The year of the selfie: MLB lets personality (and cell phones) shine at All-Star Game

WASHINGTON D.C. — The baseball world had its eyes fixated on Manny Machado and he seized the moment with the type of the social-media savvy his generation knows best.

At Tuesday night’s MLB All-Star Game at Nationals Park, the question that was bigger than the game itself was what would happen with Machado — the for-now Baltimore Orioles All-Star shortstop and probably-soon-to-be Los Angeles Dodger. So when the opportunity presented itself to pour some gas on those trade rumors, Machado pulled out his phone and snapped away.

Dodgers outfielder Matt Kemp hit a double in the second inning, then Machado scootered over to second base, whipped out his phone and snapped a selfie with Kemp. If there was a moment that summed up the 2018 All-Star Game it wasn’t the extra-innings American League win or all those homers, it was Manny Machado showing off how strong his selfie game is.

Maybe this was the obvious result of last year’s All-Star Game, at which Nelson Cruz paused the action to take a selfie with umpire Joe West and the baseball-loving world pondered the possibility of an All-Star Game that’s strictly an exhibition. Last season was the first time the All-Star Game didn’t determine home-field advantage in the World Series, and so began an era of personality, fun and — as it turns out — a lot more selfies. Because it was hardly just Machado.

Manny Machado snapped a selfie with possibly soon-to-be teammate Matt Kemp during the MLB All-Star game at Nationals Park. (Getty Images)
Manny Machado snapped a selfie with possibly soon-to-be teammate Matt Kemp during the MLB All-Star game at Nationals Park. (Getty Images)

This year, Major League Baseball worked closely with players and the players’ union to relax rules regarding the use of cell phones on the field in hopes that it would encourage them to share their points of views and All-Star experiences.

“I was talking to [Mookie] Betts and [Aaron] Judge, it’s a pitching change and we’re out there taking selfies and talking to the fans,” said Los Angeles Angels superstar Mike Trout. “When they’re introductions, going live on social media. I think fans want to see that.”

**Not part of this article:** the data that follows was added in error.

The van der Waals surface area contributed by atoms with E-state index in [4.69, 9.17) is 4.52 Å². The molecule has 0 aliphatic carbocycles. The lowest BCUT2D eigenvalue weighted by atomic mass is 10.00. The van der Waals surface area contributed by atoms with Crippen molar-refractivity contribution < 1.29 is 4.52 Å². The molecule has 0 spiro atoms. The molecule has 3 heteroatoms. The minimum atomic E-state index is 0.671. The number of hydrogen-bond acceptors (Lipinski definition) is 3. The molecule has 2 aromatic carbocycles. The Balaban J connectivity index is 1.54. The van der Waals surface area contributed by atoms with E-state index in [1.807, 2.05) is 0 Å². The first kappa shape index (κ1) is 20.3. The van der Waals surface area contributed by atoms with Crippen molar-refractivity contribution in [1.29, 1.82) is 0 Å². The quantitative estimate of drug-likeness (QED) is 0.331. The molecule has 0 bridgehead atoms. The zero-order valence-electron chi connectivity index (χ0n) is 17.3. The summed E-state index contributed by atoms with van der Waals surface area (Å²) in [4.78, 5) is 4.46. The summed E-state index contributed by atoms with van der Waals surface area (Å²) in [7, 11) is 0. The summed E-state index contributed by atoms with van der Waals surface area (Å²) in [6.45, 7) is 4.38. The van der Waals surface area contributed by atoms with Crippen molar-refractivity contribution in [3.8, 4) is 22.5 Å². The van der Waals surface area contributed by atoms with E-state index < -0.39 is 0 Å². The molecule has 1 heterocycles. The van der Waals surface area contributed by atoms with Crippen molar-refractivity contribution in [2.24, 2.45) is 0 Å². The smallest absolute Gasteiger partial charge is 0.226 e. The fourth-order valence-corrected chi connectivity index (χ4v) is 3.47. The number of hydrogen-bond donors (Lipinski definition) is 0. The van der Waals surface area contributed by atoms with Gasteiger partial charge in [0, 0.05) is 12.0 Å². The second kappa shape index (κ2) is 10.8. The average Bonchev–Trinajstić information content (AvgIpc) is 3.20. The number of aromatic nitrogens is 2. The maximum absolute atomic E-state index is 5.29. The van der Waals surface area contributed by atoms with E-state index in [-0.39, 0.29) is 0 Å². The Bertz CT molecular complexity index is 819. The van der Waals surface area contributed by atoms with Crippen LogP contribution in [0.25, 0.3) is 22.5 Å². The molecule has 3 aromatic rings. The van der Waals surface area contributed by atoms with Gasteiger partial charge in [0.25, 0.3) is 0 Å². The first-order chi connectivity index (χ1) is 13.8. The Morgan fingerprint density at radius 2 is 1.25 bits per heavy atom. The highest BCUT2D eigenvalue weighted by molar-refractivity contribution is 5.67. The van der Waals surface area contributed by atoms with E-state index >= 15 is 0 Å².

Among the things we saw:

• The aforementioned Trout selfie with fellow AL outfielders Aaron Judge and Mookie Betts. You can tell it’s in-game because Judge has dirt on his jersey.

• Justin Verlander calling Judge’s homer on Instagram live:

• Luis Severino taking an on-field selfie with Machado, Jose Altuve, Jose Abreu and Jose Ramirez.

Latino power @josealtuve27 @ramirez_jose11 @machados13 #AllStarGame

A post shared by Luis Severino (@severino40) on Jul 17, 2018 at 6:12pm PDT

“I love it,” Altuve said. “Every single player was taking selfies. I’m really happy they let us do that this year.”

MLB has happy with the results too.

“We were thrilled to see the greatest players in our game use their mobile devices tonight to share their All-Star experience with the world,” Barbara McHugh, MLB’s Sr. Vice President, Marketing told Yahoo Sports. “Fans love seeing the personalities of their favorite players come to life and tonight they were treated to just that.”

Perhaps the strongest endorsement of the night, though, came from Houston Astros manager A.J. Hinch, who managed this selfie-snapping AL All-Star team and is smart enough to see what things like this mean for baseball’s image.

“There’s a ton of personality in our game, and sometimes our sport gets a little bit of a side-swipe at us, that we are this boring sport that methodically goes through the games,” Hinch said. “And yet if you see — if you allow the players to be themselves and you allow them to showcase themselves, this is the biggest showcase event, especially since the game competition side of it hasn’t mattered for a few years. You’re amazed what you find out about these guys.”

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Mike Oz is a writer at Yahoo Sports. Contact him at or follow him on Twitter!

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